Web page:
0507 GMT October 21, 2019
Small farmers who produce the bulk of food in developing countries are some of the most vulnerable to changes in climate and need help adapting to a warming planet, FAO said in a report, Reuters reported.
Climate is expected to hit crop yields and livestock production and make the price of food more volatile, putting poor families at greater risk of hunger, the UN agency said.
"Unless action is taken now to make agriculture more sustainable, productive and resilient, climate change impacts will seriously compromise food production in countries and regions that are already highly food-insecure," FAO Director General Jose Graziano da Silva said in the report.
"Hunger, poverty and climate change need to be tackled together. This is, not least, a moral imperative as those who are now suffering most have contributed least to the changing climate," Graziano da Silva said.
The UN agency estimates that, with climate change, an additional 42 million people will be vulnerable to hunger in 2050. This figure does not include the growing numbers affected by extreme weather events.
El Nino effect
These climate shifts are reinforced by the recurring El Nino weather pattern, which happens when water in the Pacific Ocean becomes abnormally warm, altering global weather patterns.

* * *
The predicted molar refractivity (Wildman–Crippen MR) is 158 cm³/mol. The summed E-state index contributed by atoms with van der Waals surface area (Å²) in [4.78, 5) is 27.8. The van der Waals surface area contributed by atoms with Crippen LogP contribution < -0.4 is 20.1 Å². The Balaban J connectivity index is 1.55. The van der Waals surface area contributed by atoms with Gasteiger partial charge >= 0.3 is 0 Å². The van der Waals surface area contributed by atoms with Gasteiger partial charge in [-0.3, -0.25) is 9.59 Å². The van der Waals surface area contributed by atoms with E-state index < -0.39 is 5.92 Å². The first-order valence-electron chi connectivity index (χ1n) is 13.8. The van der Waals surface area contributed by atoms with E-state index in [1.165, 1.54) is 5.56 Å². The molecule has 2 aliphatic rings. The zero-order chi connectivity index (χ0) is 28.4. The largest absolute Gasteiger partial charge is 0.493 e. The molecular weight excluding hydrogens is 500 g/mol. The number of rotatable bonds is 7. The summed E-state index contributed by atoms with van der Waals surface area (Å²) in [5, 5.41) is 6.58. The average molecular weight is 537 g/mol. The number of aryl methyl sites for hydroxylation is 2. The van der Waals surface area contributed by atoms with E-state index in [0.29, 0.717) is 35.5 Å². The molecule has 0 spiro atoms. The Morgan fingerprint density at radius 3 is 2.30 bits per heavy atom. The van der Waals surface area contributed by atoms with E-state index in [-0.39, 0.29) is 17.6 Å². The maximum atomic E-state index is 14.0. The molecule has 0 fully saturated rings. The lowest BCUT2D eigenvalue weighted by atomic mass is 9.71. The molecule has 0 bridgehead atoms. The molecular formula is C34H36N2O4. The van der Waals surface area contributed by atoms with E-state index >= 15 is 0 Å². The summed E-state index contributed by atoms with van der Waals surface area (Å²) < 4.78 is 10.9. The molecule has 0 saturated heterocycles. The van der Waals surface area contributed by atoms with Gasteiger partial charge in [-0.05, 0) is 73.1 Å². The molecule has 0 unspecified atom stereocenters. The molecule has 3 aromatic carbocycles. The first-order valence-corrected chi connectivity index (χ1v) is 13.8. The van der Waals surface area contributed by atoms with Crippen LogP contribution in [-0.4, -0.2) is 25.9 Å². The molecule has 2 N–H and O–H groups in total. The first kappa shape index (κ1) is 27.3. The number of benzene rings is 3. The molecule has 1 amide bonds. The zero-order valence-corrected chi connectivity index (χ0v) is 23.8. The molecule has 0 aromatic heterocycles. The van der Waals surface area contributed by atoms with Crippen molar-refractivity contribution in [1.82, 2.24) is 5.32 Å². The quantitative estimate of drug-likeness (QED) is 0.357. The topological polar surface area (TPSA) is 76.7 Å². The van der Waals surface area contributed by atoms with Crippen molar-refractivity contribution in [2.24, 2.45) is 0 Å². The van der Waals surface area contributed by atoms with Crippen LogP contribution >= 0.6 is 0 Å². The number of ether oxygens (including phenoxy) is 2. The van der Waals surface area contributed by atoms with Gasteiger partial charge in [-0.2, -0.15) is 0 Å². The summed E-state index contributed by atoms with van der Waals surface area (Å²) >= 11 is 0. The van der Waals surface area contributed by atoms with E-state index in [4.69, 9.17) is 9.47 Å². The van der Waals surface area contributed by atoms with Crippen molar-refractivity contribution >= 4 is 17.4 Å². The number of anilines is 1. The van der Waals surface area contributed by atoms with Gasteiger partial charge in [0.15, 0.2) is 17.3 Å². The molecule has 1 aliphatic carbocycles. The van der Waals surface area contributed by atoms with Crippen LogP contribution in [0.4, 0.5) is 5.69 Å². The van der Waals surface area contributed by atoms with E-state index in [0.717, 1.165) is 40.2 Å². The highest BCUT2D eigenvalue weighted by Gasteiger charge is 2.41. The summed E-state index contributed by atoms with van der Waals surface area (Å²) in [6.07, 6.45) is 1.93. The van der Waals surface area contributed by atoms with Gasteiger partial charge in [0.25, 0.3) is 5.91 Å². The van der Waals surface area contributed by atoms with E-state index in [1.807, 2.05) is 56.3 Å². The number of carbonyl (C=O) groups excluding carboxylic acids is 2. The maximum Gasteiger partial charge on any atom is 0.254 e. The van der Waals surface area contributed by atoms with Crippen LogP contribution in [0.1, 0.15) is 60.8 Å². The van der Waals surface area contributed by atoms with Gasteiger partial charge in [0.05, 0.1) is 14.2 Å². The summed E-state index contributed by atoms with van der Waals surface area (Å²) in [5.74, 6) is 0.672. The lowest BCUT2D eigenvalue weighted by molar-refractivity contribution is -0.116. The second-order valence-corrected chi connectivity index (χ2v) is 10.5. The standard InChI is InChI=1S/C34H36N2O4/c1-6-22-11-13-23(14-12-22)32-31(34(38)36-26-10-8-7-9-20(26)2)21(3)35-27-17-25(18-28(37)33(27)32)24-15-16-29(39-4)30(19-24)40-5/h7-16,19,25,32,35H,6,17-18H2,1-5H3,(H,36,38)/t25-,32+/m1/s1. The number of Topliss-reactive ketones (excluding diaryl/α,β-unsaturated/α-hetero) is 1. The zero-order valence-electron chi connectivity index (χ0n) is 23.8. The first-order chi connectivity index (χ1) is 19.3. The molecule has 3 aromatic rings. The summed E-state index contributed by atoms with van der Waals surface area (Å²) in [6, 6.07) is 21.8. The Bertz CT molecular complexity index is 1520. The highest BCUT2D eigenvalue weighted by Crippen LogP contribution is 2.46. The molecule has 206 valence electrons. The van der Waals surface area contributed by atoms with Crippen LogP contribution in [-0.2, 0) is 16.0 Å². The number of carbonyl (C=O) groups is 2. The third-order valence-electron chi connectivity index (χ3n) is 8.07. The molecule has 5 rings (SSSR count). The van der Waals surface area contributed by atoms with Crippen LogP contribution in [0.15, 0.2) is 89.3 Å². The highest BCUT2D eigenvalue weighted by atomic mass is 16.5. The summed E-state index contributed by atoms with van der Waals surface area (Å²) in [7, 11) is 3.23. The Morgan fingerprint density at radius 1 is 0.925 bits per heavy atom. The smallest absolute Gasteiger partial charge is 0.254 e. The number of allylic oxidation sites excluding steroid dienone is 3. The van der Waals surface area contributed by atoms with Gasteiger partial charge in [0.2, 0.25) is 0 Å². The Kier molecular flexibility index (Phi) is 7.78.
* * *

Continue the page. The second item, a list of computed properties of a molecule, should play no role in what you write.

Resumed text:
More than 60 million people – two-thirds of them in east and southern Africa – faced food shortages this year because of droughts linked to El Nino.
Smallholder farmers in Africa and Asia are already affected by rising temperatures, changes in rain patterns, frequency of droughts, and rising sea levels.
"Larger farmers have the means to cope with those temporary threats, whereas small farmers can be totally wiped out because they don't have the savings ... or assets," Stamoulis said.
Climate change is also expected to affect the nutrient content of food. The higher the concentration of CO2 in the atmosphere, the lower the nutritional content of crops like wheat, Stamoulis said.
Agriculture, forestry and changes in land use together produce 21 percent of global greenhouse gas emissions, making them the second largest emitter after the energy sector.
The raising of livestock alone produces nearly two-thirds of agriculture emissions, FAO said on Monday.
The figures do not include emissions produced from farm machinery, or in the transport, processing and storage of food.
"Those emissions come from the way we plough our soil, fertilize our crops, the way we use chemicals and manure, the way we raise our livestock, and the way we ... deforest," said Stamoulis.
"If we don't change the way we do business ... every target ... to stabilize the climate will be missed," he added.
A global agreement to tackle climate change, reached in Paris last year, will take effect on Nov. 4. Work is due to start at UN climate talks in Morocco next month to hammer out the rules for putting the accord into practice.
The need for more sustainable agricultural practices will be an important part of that discussion, Stamoulis said.